There are multiple artefacts on the page that change the data loading of the page and I'd like to store this as a stacked set of behaviour. In a wider sense, I'd like to add this as a toolkit to my future web projects for the same reasons.
I'm primarily writing in ASP.NET with JQuery but I'm only really worried about JQuery for now. I do write other projects in PHP, Python and Perl (depending on the gig) so it would have to be platform agnostic.
I've been looking on the net and have found a few but only one (covered on OReilly) looked like it would fit the bill. I have started playing with it but I wanted to know what toolkits other people were using and what others would recommend.
So if you have any experience of history frameworks, handling the back button (etc) in Ajax I'd love to hear about what you've used and how it worked out. It would really help me make a final choice on library.
I had the similar problem a while ago building a flash only site. We tried:
Maybe this question is usefull to you. In the question I linked to a testpage, where location.hash is used to keep track of the history. I am currently using this method in a testsite and experienced problems with Opera (truncates a location.hash value at the question mark, you'll have to use:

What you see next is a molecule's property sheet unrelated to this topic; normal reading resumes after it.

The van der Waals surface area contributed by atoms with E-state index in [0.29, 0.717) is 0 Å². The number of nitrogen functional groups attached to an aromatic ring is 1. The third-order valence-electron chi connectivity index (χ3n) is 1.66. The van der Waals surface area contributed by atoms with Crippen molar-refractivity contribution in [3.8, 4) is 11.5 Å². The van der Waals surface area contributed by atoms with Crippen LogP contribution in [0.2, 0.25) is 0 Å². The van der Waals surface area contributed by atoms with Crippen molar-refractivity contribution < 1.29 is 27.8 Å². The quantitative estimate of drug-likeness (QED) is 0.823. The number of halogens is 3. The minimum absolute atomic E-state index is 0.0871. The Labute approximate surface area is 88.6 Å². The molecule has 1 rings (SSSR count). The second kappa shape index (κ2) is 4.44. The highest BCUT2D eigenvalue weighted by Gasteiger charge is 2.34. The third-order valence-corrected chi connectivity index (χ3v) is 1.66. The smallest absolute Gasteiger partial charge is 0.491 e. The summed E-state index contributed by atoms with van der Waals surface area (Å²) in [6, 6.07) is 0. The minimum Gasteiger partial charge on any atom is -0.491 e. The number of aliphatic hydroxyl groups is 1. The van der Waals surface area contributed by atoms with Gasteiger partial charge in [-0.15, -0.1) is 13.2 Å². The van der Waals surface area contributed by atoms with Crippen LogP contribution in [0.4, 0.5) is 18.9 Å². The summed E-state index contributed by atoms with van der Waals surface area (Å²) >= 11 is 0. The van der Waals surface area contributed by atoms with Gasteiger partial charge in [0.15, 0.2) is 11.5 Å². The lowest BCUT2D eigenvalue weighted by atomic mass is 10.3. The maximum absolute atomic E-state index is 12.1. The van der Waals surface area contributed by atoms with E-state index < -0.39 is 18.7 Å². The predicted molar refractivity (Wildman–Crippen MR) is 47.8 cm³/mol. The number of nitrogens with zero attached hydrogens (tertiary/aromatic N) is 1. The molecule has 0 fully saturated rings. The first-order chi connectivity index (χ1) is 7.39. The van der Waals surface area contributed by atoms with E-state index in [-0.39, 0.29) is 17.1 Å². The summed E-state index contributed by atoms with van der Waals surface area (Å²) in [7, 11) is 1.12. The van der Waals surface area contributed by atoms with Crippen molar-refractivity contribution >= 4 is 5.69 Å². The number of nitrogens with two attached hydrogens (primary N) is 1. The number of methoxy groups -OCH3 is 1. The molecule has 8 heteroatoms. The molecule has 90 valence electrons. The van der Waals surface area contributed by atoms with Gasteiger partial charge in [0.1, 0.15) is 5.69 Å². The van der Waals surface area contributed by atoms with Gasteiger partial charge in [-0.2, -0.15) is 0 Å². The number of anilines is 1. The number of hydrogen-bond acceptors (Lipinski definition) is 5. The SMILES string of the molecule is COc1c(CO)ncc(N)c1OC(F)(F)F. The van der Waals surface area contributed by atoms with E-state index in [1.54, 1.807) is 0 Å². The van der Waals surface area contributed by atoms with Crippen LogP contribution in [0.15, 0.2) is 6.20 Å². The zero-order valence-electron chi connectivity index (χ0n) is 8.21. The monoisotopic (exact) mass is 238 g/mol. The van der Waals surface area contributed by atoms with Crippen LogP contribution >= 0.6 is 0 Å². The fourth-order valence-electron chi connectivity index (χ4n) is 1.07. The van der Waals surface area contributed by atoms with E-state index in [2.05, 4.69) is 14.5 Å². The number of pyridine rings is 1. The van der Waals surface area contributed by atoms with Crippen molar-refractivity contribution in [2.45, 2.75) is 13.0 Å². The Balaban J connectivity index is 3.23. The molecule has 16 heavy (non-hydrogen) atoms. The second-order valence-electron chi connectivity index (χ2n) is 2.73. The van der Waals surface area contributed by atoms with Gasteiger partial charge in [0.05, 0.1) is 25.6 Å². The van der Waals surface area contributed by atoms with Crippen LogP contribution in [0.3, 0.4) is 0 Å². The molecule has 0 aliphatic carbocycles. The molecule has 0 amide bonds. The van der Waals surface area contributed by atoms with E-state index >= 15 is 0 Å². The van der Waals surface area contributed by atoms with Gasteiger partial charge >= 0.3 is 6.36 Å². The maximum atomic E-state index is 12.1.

location.href.split(/#/)) and of course IE (needs an iframe). In IE with iframe the history is saved for the current session only. If you load another page in the same window/tab and use the back button to go back to the AJAX page, the previous history is lost. It's not that big a deal for me, but may be annoying. I understood that IE8s history should behave like expected with location.hash, it even should have a hashchange handler.
I think most of the frameworks use the same technique (monitoring location.hash for changes, using an iframe for IE). I didn't want to use a framework, because I'm using my own home brew small framework and regular frameworks contain too much functionallity I'll never use.
jQuery History is my preferred choice. It can be found here: http://www.balupton.com/projects/jquery-history/ Provide cross browser support, binding to hashes, overloading hashes, all the rest.
There is also an Ajax extension for it called jQuery Ajaxy, allowing it to easily upgrade your webpage into a proper Ajax application without need for server side changes and remaining SEO and JS-Disabled friendly: http://www.balupton.com/projects/jquery-ajaxy/
Overall they are both well documented, supported and feature rich. They've also won a bounty question here How to show Ajax requests in URL?
©2020 All rights reserved.